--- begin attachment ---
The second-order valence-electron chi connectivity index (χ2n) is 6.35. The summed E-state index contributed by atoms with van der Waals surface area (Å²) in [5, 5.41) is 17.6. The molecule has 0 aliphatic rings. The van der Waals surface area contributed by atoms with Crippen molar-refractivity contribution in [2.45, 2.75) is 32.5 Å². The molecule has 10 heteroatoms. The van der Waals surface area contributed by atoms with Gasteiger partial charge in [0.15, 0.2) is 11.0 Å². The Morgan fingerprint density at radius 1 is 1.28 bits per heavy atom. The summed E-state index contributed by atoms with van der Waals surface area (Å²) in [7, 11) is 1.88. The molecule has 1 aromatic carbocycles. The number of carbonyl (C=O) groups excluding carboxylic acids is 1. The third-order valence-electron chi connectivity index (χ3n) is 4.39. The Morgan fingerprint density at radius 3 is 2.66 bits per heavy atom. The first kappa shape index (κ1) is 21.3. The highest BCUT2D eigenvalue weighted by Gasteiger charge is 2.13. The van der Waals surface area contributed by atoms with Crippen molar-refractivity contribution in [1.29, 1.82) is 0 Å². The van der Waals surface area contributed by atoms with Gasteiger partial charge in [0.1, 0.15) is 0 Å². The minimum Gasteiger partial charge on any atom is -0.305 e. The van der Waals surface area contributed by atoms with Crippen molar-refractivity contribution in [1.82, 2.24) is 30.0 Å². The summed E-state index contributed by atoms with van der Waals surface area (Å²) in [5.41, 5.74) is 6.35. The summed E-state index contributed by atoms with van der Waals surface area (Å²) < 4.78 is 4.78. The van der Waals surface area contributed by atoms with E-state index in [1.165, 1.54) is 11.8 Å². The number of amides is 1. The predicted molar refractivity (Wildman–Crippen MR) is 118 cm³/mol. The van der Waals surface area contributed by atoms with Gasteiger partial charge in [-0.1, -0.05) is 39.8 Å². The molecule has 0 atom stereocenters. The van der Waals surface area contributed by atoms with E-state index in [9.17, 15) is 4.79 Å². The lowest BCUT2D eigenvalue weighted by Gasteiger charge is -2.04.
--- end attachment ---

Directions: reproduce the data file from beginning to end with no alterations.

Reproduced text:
The second-order valence-electron chi connectivity index (χ2n) is 6.35. The summed E-state index contributed by atoms with van der Waals surface area (Å²) in [5, 5.41) is 17.6. The molecule has 0 aliphatic rings. The van der Waals surface area contributed by atoms with Crippen molar-refractivity contribution in [2.45, 2.75) is 32.5 Å². The molecule has 10 heteroatoms. The van der Waals surface area contributed by atoms with Gasteiger partial charge in [0.15, 0.2) is 11.0 Å². The Morgan fingerprint density at radius 1 is 1.28 bits per heavy atom. The summed E-state index contributed by atoms with van der Waals surface area (Å²) in [7, 11) is 1.88. The molecule has 1 aromatic carbocycles. The number of carbonyl (C=O) groups excluding carboxylic acids is 1. The third-order valence-electron chi connectivity index (χ3n) is 4.39. The Morgan fingerprint density at radius 3 is 2.66 bits per heavy atom. The first kappa shape index (κ1) is 21.3. The highest BCUT2D eigenvalue weighted by Gasteiger charge is 2.13. The van der Waals surface area contributed by atoms with Crippen molar-refractivity contribution in [1.29, 1.82) is 0 Å². The van der Waals surface area contributed by atoms with Gasteiger partial charge in [0.1, 0.15) is 0 Å². The minimum Gasteiger partial charge on any atom is -0.305 e. The van der Waals surface area contributed by atoms with Crippen molar-refractivity contribution in [1.82, 2.24) is 30.0 Å². The summed E-state index contributed by atoms with van der Waals surface area (Å²) in [5.41, 5.74) is 6.35. The summed E-state index contributed by atoms with van der Waals surface area (Å²) < 4.78 is 4.78. The van der Waals surface area contributed by atoms with E-state index in [1.165, 1.54) is 11.8 Å². The number of amides is 1. The predicted molar refractivity (Wildman–Crippen MR) is 118 cm³/mol. The van der Waals surface area contributed by atoms with Gasteiger partial charge in [-0.1, -0.05) is 39.8 Å². The molecule has 0 atom stereocenters. The van der Waals surface area contributed by atoms with E-state index in [9.17, 15) is 4.79 Å². The lowest BCUT2D eigenvalue weighted by Gasteiger charge is -2.04.